This will sound like it has nothing to do with anything, but bear with me. I remember exactly where I was when the New Jersey Nets traded Stephon Marbury to the Phoenix Suns for Jason Kidd. I was on my bike at Union Square in NYC, and someone texted me with the news. There was a brief conversation about it—me thinking the Nets had made a terrible mistake, whoops—and the evening went on. The discussion would continue the next day. That was back in 2001, when your phone was only a link to people you actually knew, and those people shared information with you when they got it. The world doesn’t work like that anymore.

This is how I found out Derrick Rose tore his meniscus: I read a tweet from Sean Highkin (@highkin):

So, um, Derrick Rose has a tear of the right medial meniscus.

— Sean Highkin (@highkin) February 25, 2015

In the time it took me to retweet it (manually, of course, adding the delightfully all-purpose “what”), half the basketball Twitter media had tweeted it themselves. There was no need for anyone to send me a text. I knew. Everyone knew.

The worst part about it, outside of the injury itself, was the sense of resignation. The tone was wrong. Yes, there was crushing disappointment, but it was expected crushing disappointment, a feeling of deja vu brought on because this exact thing had happened before. Of course Derrick Rose suffered a potentially season-ending knee injury. Isn’t that how it goes now? And then there’s all that comes with it: The surgery, the recovery, the return, the working his way back to—wherever he can work his way back to this time. Sometimes the mountain you’ve climbed before is that much harder the second time because you know exactly what to expect. And Rose is 26 now, not 23. Those lost seasons, much as we want them to, don’t just get tagged onto the end. They’re gone.

As we age as fans and we find ourselves suddenly peers with not the players but the coaches, I think we gain a better perspective on athletic mortality. The idea of one’s career being packed into 10 years (if you’re lucky), the idea of being finished with something you’re the best in the world at by 40 (again, if you’re lucky) is completely fucking insane. There is no equivalent. Roger Daltrey may have sang “hope I die before I get old,” but there he is still touring with the Who at 70. It’s no wonder the best professional athletes make hundreds of millions of dollars—maybe it’s not for playing, because they’d do that for free, maybe it’s for the knowledge that one day all too soon they’ll have to stop. Some will do anything to prolong that moment. Others won’t.

Image via USA TODAY Sports / Tim Fuller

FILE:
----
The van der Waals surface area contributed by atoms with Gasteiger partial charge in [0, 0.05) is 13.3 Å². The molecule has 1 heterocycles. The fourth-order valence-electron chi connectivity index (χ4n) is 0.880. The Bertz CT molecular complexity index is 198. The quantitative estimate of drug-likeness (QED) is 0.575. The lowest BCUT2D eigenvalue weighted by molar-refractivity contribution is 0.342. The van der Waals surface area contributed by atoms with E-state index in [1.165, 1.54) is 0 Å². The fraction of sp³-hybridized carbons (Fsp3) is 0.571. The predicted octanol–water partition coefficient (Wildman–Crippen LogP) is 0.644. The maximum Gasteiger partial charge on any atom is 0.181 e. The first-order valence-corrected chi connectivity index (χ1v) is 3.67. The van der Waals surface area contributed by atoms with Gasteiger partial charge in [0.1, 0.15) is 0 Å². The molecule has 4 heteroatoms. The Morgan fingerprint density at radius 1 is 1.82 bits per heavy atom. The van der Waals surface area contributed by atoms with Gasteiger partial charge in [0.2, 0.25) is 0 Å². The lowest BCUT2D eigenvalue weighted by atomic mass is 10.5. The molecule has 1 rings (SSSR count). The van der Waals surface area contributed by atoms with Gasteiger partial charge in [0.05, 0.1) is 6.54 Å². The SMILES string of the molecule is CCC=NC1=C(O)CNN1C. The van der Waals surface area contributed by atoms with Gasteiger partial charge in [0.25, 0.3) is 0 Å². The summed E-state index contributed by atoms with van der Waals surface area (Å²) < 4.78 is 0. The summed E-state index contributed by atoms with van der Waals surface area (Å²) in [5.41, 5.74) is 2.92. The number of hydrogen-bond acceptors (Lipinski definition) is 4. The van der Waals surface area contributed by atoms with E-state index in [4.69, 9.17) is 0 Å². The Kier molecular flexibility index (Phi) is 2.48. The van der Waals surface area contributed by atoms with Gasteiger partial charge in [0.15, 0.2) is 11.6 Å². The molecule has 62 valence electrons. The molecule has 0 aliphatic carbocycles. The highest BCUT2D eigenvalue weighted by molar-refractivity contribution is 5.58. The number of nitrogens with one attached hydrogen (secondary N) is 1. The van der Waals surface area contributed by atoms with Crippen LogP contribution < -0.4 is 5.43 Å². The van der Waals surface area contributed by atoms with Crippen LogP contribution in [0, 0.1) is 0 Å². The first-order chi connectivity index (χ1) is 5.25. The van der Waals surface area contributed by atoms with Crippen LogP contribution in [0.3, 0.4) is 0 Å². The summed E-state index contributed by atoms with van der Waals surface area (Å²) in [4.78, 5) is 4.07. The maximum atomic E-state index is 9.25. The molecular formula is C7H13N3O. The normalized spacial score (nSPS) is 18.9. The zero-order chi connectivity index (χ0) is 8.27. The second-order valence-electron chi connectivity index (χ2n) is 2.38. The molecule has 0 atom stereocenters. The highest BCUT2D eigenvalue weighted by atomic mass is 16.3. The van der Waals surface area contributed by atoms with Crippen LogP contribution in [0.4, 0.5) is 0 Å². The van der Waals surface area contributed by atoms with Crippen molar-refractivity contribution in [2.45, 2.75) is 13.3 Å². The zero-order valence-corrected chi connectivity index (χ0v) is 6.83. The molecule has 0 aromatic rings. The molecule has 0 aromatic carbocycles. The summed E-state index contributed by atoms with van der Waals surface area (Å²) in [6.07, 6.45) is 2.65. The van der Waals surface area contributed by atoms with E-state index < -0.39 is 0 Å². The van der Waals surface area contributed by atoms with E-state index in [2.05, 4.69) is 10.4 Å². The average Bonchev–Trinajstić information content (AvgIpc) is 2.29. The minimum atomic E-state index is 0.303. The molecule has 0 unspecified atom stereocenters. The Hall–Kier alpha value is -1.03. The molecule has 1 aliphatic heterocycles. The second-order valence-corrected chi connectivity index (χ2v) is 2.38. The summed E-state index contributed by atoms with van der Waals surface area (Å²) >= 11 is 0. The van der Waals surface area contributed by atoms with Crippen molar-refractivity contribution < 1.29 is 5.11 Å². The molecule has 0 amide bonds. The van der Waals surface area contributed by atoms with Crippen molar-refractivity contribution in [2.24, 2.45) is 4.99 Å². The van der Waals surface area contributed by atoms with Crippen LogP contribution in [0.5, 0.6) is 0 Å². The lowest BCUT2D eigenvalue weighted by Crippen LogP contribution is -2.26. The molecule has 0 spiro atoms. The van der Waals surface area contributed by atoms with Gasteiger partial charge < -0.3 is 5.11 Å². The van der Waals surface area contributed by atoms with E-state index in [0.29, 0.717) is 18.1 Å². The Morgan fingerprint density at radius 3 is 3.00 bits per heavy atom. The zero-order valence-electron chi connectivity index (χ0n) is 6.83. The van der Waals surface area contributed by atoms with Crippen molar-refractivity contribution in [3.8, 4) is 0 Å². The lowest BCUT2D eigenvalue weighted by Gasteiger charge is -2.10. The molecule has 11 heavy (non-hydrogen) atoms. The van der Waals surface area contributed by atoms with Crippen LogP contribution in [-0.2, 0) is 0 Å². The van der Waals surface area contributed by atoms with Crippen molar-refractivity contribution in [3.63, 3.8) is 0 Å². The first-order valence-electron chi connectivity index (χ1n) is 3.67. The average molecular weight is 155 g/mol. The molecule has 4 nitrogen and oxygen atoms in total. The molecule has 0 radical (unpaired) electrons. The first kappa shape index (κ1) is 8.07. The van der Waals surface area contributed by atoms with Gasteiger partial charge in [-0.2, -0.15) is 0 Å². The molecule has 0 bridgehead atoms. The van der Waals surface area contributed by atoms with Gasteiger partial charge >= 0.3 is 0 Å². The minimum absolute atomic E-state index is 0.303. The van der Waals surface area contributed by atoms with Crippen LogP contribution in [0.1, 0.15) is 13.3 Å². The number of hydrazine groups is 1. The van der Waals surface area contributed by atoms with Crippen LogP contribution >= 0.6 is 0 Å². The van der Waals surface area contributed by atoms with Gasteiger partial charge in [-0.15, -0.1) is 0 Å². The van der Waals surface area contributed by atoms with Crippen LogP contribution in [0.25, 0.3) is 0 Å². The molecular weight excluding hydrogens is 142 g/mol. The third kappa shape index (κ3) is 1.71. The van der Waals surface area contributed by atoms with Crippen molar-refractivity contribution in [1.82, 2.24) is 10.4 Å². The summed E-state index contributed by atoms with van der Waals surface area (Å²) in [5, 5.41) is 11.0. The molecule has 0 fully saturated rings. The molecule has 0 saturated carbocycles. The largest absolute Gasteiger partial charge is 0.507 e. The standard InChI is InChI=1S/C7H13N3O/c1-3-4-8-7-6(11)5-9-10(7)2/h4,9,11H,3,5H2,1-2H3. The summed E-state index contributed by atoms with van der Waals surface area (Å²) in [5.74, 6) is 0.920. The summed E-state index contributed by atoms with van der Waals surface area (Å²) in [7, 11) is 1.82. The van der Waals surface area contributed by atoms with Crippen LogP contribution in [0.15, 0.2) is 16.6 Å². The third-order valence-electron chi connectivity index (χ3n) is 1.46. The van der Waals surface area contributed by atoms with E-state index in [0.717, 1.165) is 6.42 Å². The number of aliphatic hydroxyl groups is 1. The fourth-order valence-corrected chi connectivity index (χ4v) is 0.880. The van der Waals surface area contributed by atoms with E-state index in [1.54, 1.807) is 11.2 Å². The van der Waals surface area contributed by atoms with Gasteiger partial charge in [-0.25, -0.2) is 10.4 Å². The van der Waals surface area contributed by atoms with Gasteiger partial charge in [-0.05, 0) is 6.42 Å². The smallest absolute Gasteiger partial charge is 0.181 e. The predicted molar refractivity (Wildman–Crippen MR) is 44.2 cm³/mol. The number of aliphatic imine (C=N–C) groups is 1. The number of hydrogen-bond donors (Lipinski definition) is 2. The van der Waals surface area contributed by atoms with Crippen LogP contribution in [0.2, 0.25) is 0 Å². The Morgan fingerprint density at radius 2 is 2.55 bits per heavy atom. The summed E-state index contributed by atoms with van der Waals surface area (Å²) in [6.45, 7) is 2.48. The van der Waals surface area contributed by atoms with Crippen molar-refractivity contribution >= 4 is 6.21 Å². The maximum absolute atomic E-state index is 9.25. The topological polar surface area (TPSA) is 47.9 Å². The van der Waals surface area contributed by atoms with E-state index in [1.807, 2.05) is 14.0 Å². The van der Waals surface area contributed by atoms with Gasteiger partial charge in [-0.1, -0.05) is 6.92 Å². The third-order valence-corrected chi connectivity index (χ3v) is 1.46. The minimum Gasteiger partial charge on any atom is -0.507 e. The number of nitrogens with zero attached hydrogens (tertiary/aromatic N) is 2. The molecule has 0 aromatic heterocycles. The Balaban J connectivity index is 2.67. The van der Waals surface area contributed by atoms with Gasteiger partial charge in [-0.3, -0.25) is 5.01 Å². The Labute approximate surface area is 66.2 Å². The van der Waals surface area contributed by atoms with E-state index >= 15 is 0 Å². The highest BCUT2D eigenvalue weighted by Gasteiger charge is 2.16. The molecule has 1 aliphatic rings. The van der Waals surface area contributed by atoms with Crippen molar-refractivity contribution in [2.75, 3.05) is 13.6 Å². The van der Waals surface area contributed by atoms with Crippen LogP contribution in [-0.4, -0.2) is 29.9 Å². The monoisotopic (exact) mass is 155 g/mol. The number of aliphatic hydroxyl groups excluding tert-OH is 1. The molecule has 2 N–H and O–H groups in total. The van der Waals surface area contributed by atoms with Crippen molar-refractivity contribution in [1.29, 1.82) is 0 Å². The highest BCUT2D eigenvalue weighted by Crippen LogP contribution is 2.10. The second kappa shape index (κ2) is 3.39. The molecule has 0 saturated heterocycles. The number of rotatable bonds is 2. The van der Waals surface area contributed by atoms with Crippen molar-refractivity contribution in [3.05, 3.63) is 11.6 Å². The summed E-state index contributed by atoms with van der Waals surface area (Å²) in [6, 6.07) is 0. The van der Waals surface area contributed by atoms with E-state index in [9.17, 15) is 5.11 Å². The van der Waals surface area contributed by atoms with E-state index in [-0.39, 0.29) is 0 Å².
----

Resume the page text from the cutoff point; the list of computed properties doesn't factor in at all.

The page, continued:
Which, at long last, brings me to something resembling a point: What if three knee injuries was one too many?​ What if Derrick Rose just decided to walk away? 

It’s kind of amazing more athletes don’t do it, actually. There’s plenty of precedent—Jim Brown retired from the NFL at 29 way back in 1965—but the overwhelming storyline has always been play until you can’t play anymore, then keep playing for a while after that as long as someone is willing to keep paying you. If one is so fortunate to be blessed with otherworldly talents, it’s almost as if there is an obligation ​to wring them completely dry whatever the cost. Rose himself doesn’t appear to think this way. He said in an interview that “I’m thinking about after I’m done with basketball, having graduations to go to, having meetings to go to. I don’t want to be in my meetings all sore or be at my son’s graduation all sore just because of something I did in the past.’’ Is that so wrong? Apparently.

Our expectations for professional athletes are completely insane. 

Our expectations for professional athletes are completely insane. We want them to remain at their peak forever, then blame them when they use questionable means to do so. We look at their exorbitant salaries, which we feel like we’re somehow paying through tickets or cable bills, and decide they’re somehow our property, that we have some personal stake in their careers. Social media has likely contributed to deepening this feeling, so have fantasy sports. But at its root it’s as old as professional sports itself, the idea that someone could betray their talents, and by doing so betray our trust, betray us. Hey. Sports fan. It’s not about US.

So if Derrick Rose decided that it wasn’t worth it anymore, that any job that required three knee surgeries in four years was a terrible idea in the first place, there’s not anything any of us could do to stop him. He could reach some kind of buyout with the Bulls—like the Bucks did with Larry Sanders—work something out with adidas, and get on with the rest of his life. Which is something he’ll have to do soon regardless. He’s made close to $75 million with the Bulls alone, he should be able to get by.

Will this happen? Probably not. Derrick Rose will most likely be back. A meniscus tear isn’t as serious as the ACL tear that sidelined him for the entire 2012-13 season, and if he chooses to have it removed rather than repaired, he could be back even faster—possibly even in time for the postseason. It’s all a familiar narrative, one we’ve heard before. It’s what we expect. But it’s good to remember that, however invested we feel in it, that Derrick Rose’s future only belongs to him. Whatever it may entail.